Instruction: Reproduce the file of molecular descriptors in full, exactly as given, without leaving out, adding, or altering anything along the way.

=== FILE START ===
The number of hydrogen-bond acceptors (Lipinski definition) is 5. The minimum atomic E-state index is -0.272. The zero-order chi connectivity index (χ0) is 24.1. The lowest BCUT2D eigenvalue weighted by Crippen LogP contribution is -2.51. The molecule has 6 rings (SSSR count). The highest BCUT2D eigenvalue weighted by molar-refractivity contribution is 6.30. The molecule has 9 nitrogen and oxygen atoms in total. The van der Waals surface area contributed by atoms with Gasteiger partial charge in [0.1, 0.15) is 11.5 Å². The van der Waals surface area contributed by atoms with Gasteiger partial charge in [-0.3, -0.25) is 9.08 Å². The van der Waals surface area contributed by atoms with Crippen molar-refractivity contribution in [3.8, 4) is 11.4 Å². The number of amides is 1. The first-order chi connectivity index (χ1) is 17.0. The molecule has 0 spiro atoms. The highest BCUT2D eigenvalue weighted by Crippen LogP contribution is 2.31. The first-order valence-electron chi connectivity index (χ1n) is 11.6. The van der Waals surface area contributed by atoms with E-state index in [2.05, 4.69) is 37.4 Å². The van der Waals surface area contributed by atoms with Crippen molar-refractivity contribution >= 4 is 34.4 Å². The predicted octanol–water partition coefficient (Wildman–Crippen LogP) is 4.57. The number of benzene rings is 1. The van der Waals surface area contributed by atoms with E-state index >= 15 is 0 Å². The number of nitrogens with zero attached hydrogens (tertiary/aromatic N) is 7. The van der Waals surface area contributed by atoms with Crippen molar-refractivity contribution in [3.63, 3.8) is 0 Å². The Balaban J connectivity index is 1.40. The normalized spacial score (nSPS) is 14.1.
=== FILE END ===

The number of hydrogen-bond acceptors (Lipinski definition) is 5. The minimum atomic E-state index is -0.272. The zero-order chi connectivity index (χ0) is 24.1. The lowest BCUT2D eigenvalue weighted by Crippen LogP contribution is -2.51. The molecule has 6 rings (SSSR count). The highest BCUT2D eigenvalue weighted by molar-refractivity contribution is 6.30. The molecule has 9 nitrogen and oxygen atoms in total. The van der Waals surface area contributed by atoms with Gasteiger partial charge in [0.1, 0.15) is 11.5 Å². The van der Waals surface area contributed by atoms with Gasteiger partial charge in [-0.3, -0.25) is 9.08 Å². The van der Waals surface area contributed by atoms with Crippen molar-refractivity contribution in [3.8, 4) is 11.4 Å². The number of amides is 1. The first-order chi connectivity index (χ1) is 17.0. The molecule has 0 spiro atoms. The highest BCUT2D eigenvalue weighted by Crippen LogP contribution is 2.31. The first-order valence-electron chi connectivity index (χ1n) is 11.6. The van der Waals surface area contributed by atoms with E-state index in [2.05, 4.69) is 37.4 Å². The van der Waals surface area contributed by atoms with Crippen molar-refractivity contribution >= 4 is 34.4 Å². The predicted octanol–water partition coefficient (Wildman–Crippen LogP) is 4.57. The number of benzene rings is 1. The van der Waals surface area contributed by atoms with E-state index >= 15 is 0 Å². The number of nitrogens with zero attached hydrogens (tertiary/aromatic N) is 7. The van der Waals surface area contributed by atoms with Crippen molar-refractivity contribution in [3.63, 3.8) is 0 Å². The Balaban J connectivity index is 1.40. The normalized spacial score (nSPS) is 14.1.